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Tuesday
Sep192017

MAKING YOUR GUESTS FEEL AT HOME

In Tishrei, one holiday follows another, and many of us are busy hosting guests. We spoke with four women who have many guests throughout the year, and heard from them how guests impact their home and families. • Insights and advice for successful hosting from veteran hostesses.

By C. Ben Dovid

A house full of guestshow does this affect your family? What does hosting provide for the host family?

Ilana, whose house is always open to numerous guests, sees hosting as having a positive influence on her children.

When I became a baalas tshuva, I saw religious families around me in which the children were used to giving and sharing, and I really liked it. Boruch Hashem, I have a family of my own now and my children are involved in doing, hosting and giving, and this has a very good effect on them.

Sometimes, it is really hard. All kinds of people come to us, and they arent necessarily the kind who project good feelings to those around them. Sometimes, its hard for the children to accept these people. Then I talk to my children and explain the importance of the mitzva of hachnasas orchim. We do not do a mitzva for our enjoyment. Its no feat to host only nice people, the kind who will always find themselves a place where people will be happy to have them. The challenge lies in opening your heart to those who need attention, a listening ear, and a warm home.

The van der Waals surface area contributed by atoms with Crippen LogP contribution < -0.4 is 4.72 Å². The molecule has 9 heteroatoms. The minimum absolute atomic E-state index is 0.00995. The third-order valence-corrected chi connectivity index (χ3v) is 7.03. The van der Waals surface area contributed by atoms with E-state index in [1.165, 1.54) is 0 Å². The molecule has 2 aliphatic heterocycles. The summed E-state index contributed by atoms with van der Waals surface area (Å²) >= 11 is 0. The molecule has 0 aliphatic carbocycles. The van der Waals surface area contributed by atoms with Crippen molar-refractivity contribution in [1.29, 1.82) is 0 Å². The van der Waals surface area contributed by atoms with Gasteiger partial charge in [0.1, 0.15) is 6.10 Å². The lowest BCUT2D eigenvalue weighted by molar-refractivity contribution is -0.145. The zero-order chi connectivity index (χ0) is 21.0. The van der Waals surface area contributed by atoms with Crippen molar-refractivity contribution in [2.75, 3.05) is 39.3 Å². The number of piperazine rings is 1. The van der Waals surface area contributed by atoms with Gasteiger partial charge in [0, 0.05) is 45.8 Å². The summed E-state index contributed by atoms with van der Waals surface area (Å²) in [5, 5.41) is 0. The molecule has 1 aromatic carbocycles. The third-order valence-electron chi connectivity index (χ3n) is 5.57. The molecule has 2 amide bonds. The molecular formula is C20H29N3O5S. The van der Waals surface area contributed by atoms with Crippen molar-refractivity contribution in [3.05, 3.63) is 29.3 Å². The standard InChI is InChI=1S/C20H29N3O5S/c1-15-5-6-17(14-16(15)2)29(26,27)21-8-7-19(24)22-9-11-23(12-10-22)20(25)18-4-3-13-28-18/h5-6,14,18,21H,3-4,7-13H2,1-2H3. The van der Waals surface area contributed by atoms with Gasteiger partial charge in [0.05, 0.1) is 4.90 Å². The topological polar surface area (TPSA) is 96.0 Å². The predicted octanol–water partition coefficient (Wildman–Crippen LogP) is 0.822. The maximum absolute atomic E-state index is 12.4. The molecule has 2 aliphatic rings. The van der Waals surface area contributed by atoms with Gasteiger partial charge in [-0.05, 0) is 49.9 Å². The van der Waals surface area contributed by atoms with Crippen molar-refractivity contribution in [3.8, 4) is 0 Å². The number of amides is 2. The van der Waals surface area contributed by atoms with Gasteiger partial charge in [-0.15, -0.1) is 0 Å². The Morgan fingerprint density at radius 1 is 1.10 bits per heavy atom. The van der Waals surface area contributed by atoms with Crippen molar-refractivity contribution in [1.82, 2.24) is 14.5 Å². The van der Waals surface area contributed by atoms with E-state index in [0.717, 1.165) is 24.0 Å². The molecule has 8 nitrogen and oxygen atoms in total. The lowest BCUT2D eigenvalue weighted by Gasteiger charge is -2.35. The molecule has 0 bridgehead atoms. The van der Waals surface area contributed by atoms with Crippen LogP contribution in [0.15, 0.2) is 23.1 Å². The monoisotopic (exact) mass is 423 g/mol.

When my children complained about feeling uncomfortable with a very old lady who comes to us occasionally, I asked themif she was your grandmother, wouldnt you happily welcome her?

They get a hands-on lesson in real Ahavas Yisroel and implement what they learn when guests come to our house.”

Mrs. Nitzan Ron:

There is a big difference between Shabbos with guests and Shabbos without guests. The word orach (guest) has the word ohr (light) in it and the word for fragrance, reiach, and I feel that guests bring light, flavor, and a special fragrance. I once thought there are guests who are harder to host, people who arent religious, guests who entail extra inconvenience, etc. However, time and again I discover that on these occasions I am given special strength from above, a certain siyata dShmaya in the cooking, preparing, and actual hosting. It is this kind of hosting that gives me a greater sense of personal elevation.

There are occasions when I feel that it is necessary to devote time to the family, but in most cases, a Shabbos with guests gives everyone in the family so much. The children learn to love and accept people who are different than they are. They meet people from different backgrounds and see how we treat everyone in a positive way. I also discovered that on a Shabbos without guests, the children fight moreapparently when they are in giving mode they are more likely to be tolerant of each other.”

What helps make hosting successful? How do you give your guests a good feeling?

Rochel: